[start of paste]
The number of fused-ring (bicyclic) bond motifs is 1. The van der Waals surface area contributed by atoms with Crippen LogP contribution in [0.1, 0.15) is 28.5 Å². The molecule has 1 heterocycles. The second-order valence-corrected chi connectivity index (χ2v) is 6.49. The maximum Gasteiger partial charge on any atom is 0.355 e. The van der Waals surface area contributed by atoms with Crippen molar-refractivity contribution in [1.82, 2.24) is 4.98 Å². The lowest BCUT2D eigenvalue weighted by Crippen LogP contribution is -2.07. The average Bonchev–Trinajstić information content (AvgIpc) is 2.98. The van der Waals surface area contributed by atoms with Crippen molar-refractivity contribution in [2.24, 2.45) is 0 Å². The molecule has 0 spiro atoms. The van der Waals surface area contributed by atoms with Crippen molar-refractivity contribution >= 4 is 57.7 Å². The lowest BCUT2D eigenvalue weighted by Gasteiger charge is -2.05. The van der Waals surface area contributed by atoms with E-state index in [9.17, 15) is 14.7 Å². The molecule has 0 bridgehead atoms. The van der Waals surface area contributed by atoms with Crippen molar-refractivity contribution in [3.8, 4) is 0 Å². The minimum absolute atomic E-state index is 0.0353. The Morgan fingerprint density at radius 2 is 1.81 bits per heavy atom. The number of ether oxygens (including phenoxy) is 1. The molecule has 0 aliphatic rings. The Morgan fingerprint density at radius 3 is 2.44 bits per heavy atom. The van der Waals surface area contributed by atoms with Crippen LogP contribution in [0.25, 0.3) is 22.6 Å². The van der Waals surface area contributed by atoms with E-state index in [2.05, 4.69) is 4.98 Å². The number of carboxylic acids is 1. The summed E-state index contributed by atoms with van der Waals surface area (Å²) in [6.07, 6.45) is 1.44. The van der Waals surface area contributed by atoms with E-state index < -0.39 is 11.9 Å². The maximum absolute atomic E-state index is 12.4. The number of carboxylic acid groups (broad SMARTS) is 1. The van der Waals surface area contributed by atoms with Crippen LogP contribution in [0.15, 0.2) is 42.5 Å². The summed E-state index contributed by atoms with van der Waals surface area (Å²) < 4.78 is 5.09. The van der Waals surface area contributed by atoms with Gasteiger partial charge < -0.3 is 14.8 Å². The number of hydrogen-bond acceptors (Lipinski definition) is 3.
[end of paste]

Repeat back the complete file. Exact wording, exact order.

The number of fused-ring (bicyclic) bond motifs is 1. The van der Waals surface area contributed by atoms with Crippen LogP contribution in [0.1, 0.15) is 28.5 Å². The molecule has 1 heterocycles. The second-order valence-corrected chi connectivity index (χ2v) is 6.49. The maximum Gasteiger partial charge on any atom is 0.355 e. The van der Waals surface area contributed by atoms with Crippen molar-refractivity contribution in [1.82, 2.24) is 4.98 Å². The lowest BCUT2D eigenvalue weighted by Crippen LogP contribution is -2.07. The average Bonchev–Trinajstić information content (AvgIpc) is 2.98. The van der Waals surface area contributed by atoms with Crippen molar-refractivity contribution in [2.24, 2.45) is 0 Å². The molecule has 0 spiro atoms. The van der Waals surface area contributed by atoms with Crippen molar-refractivity contribution >= 4 is 57.7 Å². The lowest BCUT2D eigenvalue weighted by Gasteiger charge is -2.05. The van der Waals surface area contributed by atoms with E-state index in [9.17, 15) is 14.7 Å². The molecule has 0 bridgehead atoms. The van der Waals surface area contributed by atoms with Crippen molar-refractivity contribution in [3.8, 4) is 0 Å². The minimum absolute atomic E-state index is 0.0353. The Morgan fingerprint density at radius 2 is 1.81 bits per heavy atom. The number of ether oxygens (including phenoxy) is 1. The molecule has 0 aliphatic rings. The Morgan fingerprint density at radius 3 is 2.44 bits per heavy atom. The van der Waals surface area contributed by atoms with Crippen LogP contribution in [0.25, 0.3) is 22.6 Å². The van der Waals surface area contributed by atoms with E-state index in [2.05, 4.69) is 4.98 Å². The number of carboxylic acids is 1. The summed E-state index contributed by atoms with van der Waals surface area (Å²) in [6.07, 6.45) is 1.44. The van der Waals surface area contributed by atoms with E-state index < -0.39 is 11.9 Å². The maximum absolute atomic E-state index is 12.4. The number of carboxylic acid groups (broad SMARTS) is 1. The van der Waals surface area contributed by atoms with Crippen LogP contribution in [0.15, 0.2) is 42.5 Å². The summed E-state index contributed by atoms with van der Waals surface area (Å²) < 4.78 is 5.09. The van der Waals surface area contributed by atoms with Gasteiger partial charge < -0.3 is 14.8 Å². The number of hydrogen-bond acceptors (Lipinski definition) is 3.